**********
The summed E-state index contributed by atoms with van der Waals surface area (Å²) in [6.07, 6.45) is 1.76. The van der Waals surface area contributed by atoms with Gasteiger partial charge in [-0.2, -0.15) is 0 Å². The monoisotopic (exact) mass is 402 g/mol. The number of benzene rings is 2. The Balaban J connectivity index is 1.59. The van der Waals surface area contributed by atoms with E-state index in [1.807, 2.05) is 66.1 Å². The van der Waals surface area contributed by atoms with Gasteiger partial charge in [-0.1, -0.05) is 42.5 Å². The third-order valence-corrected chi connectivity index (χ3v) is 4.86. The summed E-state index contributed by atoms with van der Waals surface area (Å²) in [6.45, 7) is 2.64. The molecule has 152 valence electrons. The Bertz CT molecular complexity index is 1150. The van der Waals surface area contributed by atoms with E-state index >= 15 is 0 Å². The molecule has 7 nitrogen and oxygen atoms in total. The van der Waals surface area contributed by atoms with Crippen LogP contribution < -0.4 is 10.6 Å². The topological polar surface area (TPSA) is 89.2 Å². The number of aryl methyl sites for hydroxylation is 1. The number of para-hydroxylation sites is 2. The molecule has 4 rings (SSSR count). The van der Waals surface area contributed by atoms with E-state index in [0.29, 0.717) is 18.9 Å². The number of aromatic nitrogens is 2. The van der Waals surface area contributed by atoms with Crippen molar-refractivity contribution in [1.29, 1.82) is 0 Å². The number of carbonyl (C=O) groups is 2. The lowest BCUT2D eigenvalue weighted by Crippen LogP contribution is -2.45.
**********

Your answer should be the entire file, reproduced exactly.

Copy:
The summed E-state index contributed by atoms with van der Waals surface area (Å²) in [6.07, 6.45) is 1.76. The van der Waals surface area contributed by atoms with Gasteiger partial charge in [-0.2, -0.15) is 0 Å². The monoisotopic (exact) mass is 402 g/mol. The number of benzene rings is 2. The Balaban J connectivity index is 1.59. The van der Waals surface area contributed by atoms with E-state index in [1.807, 2.05) is 66.1 Å². The van der Waals surface area contributed by atoms with Gasteiger partial charge in [-0.1, -0.05) is 42.5 Å². The third-order valence-corrected chi connectivity index (χ3v) is 4.86. The summed E-state index contributed by atoms with van der Waals surface area (Å²) in [6.45, 7) is 2.64. The molecule has 152 valence electrons. The Bertz CT molecular complexity index is 1150. The van der Waals surface area contributed by atoms with E-state index >= 15 is 0 Å². The molecule has 7 nitrogen and oxygen atoms in total. The van der Waals surface area contributed by atoms with Crippen LogP contribution < -0.4 is 10.6 Å². The topological polar surface area (TPSA) is 89.2 Å². The number of aryl methyl sites for hydroxylation is 1. The number of para-hydroxylation sites is 2. The molecule has 4 rings (SSSR count). The van der Waals surface area contributed by atoms with E-state index in [0.29, 0.717) is 18.9 Å². The number of aromatic nitrogens is 2. The van der Waals surface area contributed by atoms with Crippen molar-refractivity contribution in [1.29, 1.82) is 0 Å². The number of carbonyl (C=O) groups is 2. The lowest BCUT2D eigenvalue weighted by Crippen LogP contribution is -2.45.